College of LS&A

Winter '01 Graduate Course Guide

Note: You must establish a session for Winter Term 2001 on wolverineaccess.umich.edu in order to use the link "Check Times, Location, and Availability". Once your session is established, the links will function.

Courses in Linguistics


This page was created at 9:11 PM on Mon, Jan 29, 2001.

Winter Term, 2001 (January 4 April 26)

Open courses in Linguistics
(*Not real-time Information. Review the "Data current as of: " statement at the bottom of hyperlinked page)

Wolverine Access Subject listing for LING

Winter Term '01 Time Schedule for Linguistics.


LING 447/Psych. 445. Psychology of Language.

Section 001.

Instructor(s): Stefan A Frisch (sfrisch@umich.edu)

Prerequisites: Psych. 340. (3).

Credits: (3).

Course Homepage: http://www-personal.umich.edu/~sfrisch/L447_W01.html

This course examines the cognitive processes involved in language use, and the methodology for studying it. The course focuses primarily on adult language processing, but some aspects of language acquisition and research on infants are covered. Issues covered in lecture and in-class experiments include speech perception and sentence parsing, speech production and speech errors, accessing the mental dictionary, processing ambiguity, asphasia and neuroimaging, and neural network simulations. Performance is evaluated based on class participation, exams, and an article review.

Text (available from Michigan Book Supply): Altmann, Gerry T. M. (1997). The ascent of Babel: An exploration of language, mind, and understanding. Oxford: Oxford University Press.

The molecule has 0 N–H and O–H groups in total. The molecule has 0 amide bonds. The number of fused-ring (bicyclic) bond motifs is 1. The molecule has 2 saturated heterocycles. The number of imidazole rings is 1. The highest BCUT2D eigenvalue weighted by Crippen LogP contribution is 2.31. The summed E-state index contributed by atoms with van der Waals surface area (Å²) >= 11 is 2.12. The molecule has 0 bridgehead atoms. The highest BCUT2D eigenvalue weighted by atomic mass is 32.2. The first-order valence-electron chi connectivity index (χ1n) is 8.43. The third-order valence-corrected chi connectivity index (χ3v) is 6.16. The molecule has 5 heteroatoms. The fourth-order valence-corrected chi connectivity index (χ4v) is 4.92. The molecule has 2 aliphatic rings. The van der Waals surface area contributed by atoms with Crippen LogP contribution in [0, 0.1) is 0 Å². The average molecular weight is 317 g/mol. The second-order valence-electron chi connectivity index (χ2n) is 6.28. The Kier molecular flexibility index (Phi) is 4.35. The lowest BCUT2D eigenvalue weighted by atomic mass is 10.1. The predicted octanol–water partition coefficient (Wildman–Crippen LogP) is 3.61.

Check Times, Location, and Availability Cost: 1 Waitlist Code: 3

LING 473/Anthro. 473. Ethnopoetics: Cross-Cultural Approaches to Verbal Art.

Section 001.

Instructor(s): Bruce Mannheim (mannheim@umich.edu)

Prerequisites: Two courses in anthropology, linguistics, or literature. (3).

Credits: (3; 2 in the half-term).

Course Homepage: No Homepage Submitted.

See Cultural Anthropology 473.001.

Check Times, Location, and Availability Cost: No Data Given. Waitlist Code: No Data Given.

LING 492. Topics in Linguistics.

Section 002 Language Contact. Meets with Linguistics 792.002

Instructor(s): Sarah G Thomason (thomason@umich.edu)

Prerequisites: (3). May be elected for credit twice.

Credits: (3; 2 in the half-term).

Course Homepage: No Homepage Submitted.

Language contact is a fact of life for most of the world's people: throughout the world, monolingualism is the exception rather than the norm. This class will survey social and linguistic aspects of language contact, with special emphasis on the linguistic results of different kinds of contact situations. We will cover the following topics: the social settings of language contacts; some social and linguistic predictors of contact-induced language change; mechanisms of contact-induced change; how to identify contact-induced changes retrospectively; linguistic areas; the origins and structures of pidgins, creoles, and bilingual mixed languages; and the various routes to language death. A single theme runs through the entire course: although robust generalizations can be drawn about many aspects of language contact, contact-induced change like other aspects of language history is essentially unpredictable.